7 key lessons from the happiness research

7 key lessons from the happiness research

Even the Wall Street Journal has developed an interest in happiness! I hope you enjoy these 7 happiness tips…

What’s at the Heart of Happiness?

August 26, 2007

No, happiness isn’t a lottery ticket away.

I am fascinated by academic studies of human happiness, because they bring scientific rigor to issues we all grapple with. We think more money will make us happier and yet studies suggest Americans are no more satisfied than they were three decades ago, when the standard of living was much lower.

So if winning the lottery won’t do the trick, what will? Here are seven key lessons from happiness research. It is indeed possible to boost our happiness — but it’ll take more than a fat wallet.

1 What matters is what we focus on.

Those with higher incomes aren’t necessarily happier. But when asked how satisfied they are with their lives, high earners are more likely to say they’re happy.

Why? The question makes them ponder their position in society — and they realize they’re pretty lucky. The implication: If you have a hefty portfolio or hefty paycheck, you can probably bolster your happiness by regularly contemplating your good fortune.

Meanwhile, if you are less well off, avoid situations where you feel deprived — and seek out those where comparisons are in your favor. Rather than buying the cheapest house in a wealthy neighborhood, settle for a town where people have similar salaries. When you think about your net worth, forget your well-heeled sister and focus on your cash-strapped brother.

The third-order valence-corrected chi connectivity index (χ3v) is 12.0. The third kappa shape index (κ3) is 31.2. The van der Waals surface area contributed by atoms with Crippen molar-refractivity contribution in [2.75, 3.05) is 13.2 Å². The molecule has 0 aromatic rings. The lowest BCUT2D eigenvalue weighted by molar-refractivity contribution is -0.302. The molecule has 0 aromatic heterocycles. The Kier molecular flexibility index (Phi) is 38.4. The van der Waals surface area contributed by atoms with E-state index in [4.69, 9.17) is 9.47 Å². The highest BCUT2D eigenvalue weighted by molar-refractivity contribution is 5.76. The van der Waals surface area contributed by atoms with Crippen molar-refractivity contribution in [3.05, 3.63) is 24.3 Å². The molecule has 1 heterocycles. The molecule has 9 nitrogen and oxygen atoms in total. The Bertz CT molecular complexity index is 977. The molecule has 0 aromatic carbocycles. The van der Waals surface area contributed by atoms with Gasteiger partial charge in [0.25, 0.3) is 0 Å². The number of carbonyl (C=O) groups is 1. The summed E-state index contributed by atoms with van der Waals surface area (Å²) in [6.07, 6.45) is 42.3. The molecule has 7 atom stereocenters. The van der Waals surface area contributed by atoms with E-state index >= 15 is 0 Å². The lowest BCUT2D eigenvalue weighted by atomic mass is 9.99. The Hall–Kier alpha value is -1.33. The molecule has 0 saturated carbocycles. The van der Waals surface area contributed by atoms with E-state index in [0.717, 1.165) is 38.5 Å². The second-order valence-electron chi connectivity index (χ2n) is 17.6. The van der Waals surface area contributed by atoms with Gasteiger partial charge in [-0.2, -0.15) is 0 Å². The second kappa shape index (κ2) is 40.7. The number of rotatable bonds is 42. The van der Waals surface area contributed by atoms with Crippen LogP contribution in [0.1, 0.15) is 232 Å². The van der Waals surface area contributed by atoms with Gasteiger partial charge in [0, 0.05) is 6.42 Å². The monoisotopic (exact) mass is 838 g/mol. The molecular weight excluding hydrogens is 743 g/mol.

2 Don’t go it alone.

Studies have found that married folks are happier than those who are single.

“Marriage provides two sources of happiness,” says Andrew Oswald, an economics professor at England’s Warwick University. “One is sex and the other is friendship. Marriage has one of the largest impacts on human well-being.”

Similarly, spending time with friends can boost happiness. Studies indicate that commuting is one of life’s least enjoyable activities, that looking after the kids is more of a struggle than we like to admit and that eating is one of life’s great pleasures.

But all of these things can be enhanced by adding friends. Commuting with others will make the trip less grim, playing with the kids will be more fun if there’s another adult along and eating with others is better than eating alone.

3 We like to feel secure.

Midlife is a period of relative unhappiness. This dissatisfaction may stem from the lack of control felt by those in their 40s, as they juggle raising children and the demands of work.

By contrast, employees in senior positions, retirees and those with good job security often report being happy. One explanation: They have greater control over their daily lives.

“There’s a profound link between insecurities of all kinds and human well-being,” Prof. Oswald notes. ‘supervisors are happier than those who are supervised. Job loss is an enormous negative and job security is an enormous plus to mental health.”

4 We enjoy making progress.